There’s a connection, an identity that is forged at birth, through one’s name. By virtue of travel or living in a country where one’s name is foreign-sounding, the ties to our name can loosen, leading us to feel, in inexplicable ways, unanchored. Over the years, I learned to accept my name, then to appreciate it, weave it into my identity – wherever I may travel and live – and co-exist harmoniously with it, wherever my home may be.

Where does your name feel most at home?


  1. You have a beautiful name! When I was at school there were 6 Other Wendys and I longed for an original name but now I am happy with it and wouldn’t want to change it…. 🙂

  2. I love this post! Beautiful. I’ve never thought about where my name feels at home. Certainly not in Bali where I’m Zely, or Sevy or any of a thousand other Asian ways to mispronounce Sherry! But my body is at home here. My Balinese friends can call me whatever they wish as long as they let me stay.

  3. Fantastic blog and first 2 replies! What a GREAT (also challenging, meaningful, ) question to ask children/tweens and teens as well. Now back to the question….hmmmmm…xo

  4. Sounds like a lovely personal way to enhance your connection with those countries. I’ve pondered your question and decided that my name doesn’t feel at home at any place in particular. It’s English in origin (and I was named for an English actress of my mother’s era) and I was never that thrilled with it growing up, but I liked that it was relatively uncommon and perhaps because of that in some small and intrinsic way it has helped shape ‘me’.

    1. Thanks for sharing your reflections on your name Hayley! It’s a curious exercise, isn’t it? Do you feel like you’ve been able to ’embody’ your name at last?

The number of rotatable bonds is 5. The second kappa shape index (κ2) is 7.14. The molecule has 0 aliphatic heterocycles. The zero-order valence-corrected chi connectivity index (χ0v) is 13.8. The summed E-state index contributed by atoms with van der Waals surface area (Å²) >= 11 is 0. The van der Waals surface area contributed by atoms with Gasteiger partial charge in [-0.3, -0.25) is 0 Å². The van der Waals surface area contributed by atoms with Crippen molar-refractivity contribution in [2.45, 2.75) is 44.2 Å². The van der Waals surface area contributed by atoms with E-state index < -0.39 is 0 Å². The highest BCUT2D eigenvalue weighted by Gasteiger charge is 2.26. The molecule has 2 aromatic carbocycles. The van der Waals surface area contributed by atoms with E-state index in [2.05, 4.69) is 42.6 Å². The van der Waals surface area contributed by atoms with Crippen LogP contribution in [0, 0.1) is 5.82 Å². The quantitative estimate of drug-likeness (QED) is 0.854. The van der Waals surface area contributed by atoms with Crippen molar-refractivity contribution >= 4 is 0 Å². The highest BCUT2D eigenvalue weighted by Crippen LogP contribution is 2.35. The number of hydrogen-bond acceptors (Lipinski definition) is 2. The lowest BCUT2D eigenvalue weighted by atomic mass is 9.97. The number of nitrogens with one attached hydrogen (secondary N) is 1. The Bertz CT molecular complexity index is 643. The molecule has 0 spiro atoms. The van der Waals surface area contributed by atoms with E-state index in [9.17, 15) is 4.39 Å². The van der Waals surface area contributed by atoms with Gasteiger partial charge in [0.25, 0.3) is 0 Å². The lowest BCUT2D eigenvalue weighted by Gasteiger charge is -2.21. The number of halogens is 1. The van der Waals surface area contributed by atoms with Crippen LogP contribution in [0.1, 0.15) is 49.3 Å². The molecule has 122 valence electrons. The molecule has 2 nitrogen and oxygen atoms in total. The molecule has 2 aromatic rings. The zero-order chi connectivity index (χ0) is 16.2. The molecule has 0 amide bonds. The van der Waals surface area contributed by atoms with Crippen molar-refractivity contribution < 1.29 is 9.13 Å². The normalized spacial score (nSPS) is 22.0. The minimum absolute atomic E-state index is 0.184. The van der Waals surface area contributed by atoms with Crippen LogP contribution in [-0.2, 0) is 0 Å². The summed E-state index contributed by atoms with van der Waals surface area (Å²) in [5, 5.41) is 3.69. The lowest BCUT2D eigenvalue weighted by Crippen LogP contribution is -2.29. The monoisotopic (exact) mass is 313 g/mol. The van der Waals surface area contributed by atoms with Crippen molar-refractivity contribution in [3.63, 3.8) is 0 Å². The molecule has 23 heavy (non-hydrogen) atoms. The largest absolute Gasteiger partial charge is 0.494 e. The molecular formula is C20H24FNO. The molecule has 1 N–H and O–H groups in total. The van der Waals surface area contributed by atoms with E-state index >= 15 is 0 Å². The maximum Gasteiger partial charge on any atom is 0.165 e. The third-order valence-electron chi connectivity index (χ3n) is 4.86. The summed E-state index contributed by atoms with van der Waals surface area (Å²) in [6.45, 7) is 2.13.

5. I am happy with my first name, except when I think of what it means! You are luckier with your first name than I am…Mine means “lame” 😉 Just glad that nobody normally knows and I am pretty sure my parents had no idea when choosing it!

    1. Hey Claudia, Thanks for dropping by and for sharing your name-story. Really? In what language does your name mean LAME? I’m also certain that your parents were probably clueless… I also like CLOUD 😉

      1. 😉 Let’s hope that they were clueless – lame or limping – in French there is the word “claudiquer” (to limp)/claudication. But the name is of latin origin and that is the pronunciation I prefer “cloud”ia …hence my nickname! Looking forward to reading more of your blog

  6. Enjoyed the post. Never realized that a name could shape who you become. But like anything else in life, you either accept it, or blame it for all the bad that happens to you. I, of course, was never able to accept my name while growing up.Kids are cruel everywhere and, when we moved to the states, I became reclusive and soft-spoken. In college I asked everyone to call me Paul and they obliged. Now I love my name because it does set me apart! And it grounds me to my family!